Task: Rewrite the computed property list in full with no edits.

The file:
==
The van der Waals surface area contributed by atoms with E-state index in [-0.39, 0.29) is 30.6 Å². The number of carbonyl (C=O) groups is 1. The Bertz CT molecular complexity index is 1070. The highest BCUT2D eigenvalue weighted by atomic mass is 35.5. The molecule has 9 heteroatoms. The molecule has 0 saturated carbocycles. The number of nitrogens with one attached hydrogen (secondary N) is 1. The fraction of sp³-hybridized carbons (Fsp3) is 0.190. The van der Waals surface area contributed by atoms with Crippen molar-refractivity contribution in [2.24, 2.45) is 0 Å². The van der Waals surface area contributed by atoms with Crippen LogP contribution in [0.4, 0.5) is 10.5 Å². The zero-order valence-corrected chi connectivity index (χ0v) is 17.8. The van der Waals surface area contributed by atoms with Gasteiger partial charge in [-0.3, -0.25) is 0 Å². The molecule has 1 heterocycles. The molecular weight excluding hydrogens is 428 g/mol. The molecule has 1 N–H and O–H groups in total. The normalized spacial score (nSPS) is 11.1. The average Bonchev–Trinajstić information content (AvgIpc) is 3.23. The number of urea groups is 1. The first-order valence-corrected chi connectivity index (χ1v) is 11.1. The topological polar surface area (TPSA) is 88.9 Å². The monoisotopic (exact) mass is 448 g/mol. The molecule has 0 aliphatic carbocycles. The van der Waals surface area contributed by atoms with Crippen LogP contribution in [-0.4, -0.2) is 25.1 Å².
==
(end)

The van der Waals surface area contributed by atoms with E-state index in [-0.39, 0.29) is 30.6 Å². The number of carbonyl (C=O) groups is 1. The Bertz CT molecular complexity index is 1070. The highest BCUT2D eigenvalue weighted by atomic mass is 35.5. The molecule has 9 heteroatoms. The molecule has 0 saturated carbocycles. The number of nitrogens with one attached hydrogen (secondary N) is 1. The fraction of sp³-hybridized carbons (Fsp3) is 0.190. The van der Waals surface area contributed by atoms with Crippen molar-refractivity contribution in [2.24, 2.45) is 0 Å². The van der Waals surface area contributed by atoms with Crippen LogP contribution in [0.4, 0.5) is 10.5 Å². The zero-order valence-corrected chi connectivity index (χ0v) is 17.8. The van der Waals surface area contributed by atoms with Gasteiger partial charge in [-0.3, -0.25) is 0 Å². The molecule has 1 heterocycles. The molecular weight excluding hydrogens is 428 g/mol. The molecule has 1 N–H and O–H groups in total. The normalized spacial score (nSPS) is 11.1. The average Bonchev–Trinajstić information content (AvgIpc) is 3.23. The number of urea groups is 1. The first-order valence-corrected chi connectivity index (χ1v) is 11.1. The topological polar surface area (TPSA) is 88.9 Å². The monoisotopic (exact) mass is 448 g/mol. The molecule has 0 aliphatic carbocycles. The van der Waals surface area contributed by atoms with Crippen LogP contribution in [-0.4, -0.2) is 25.1 Å².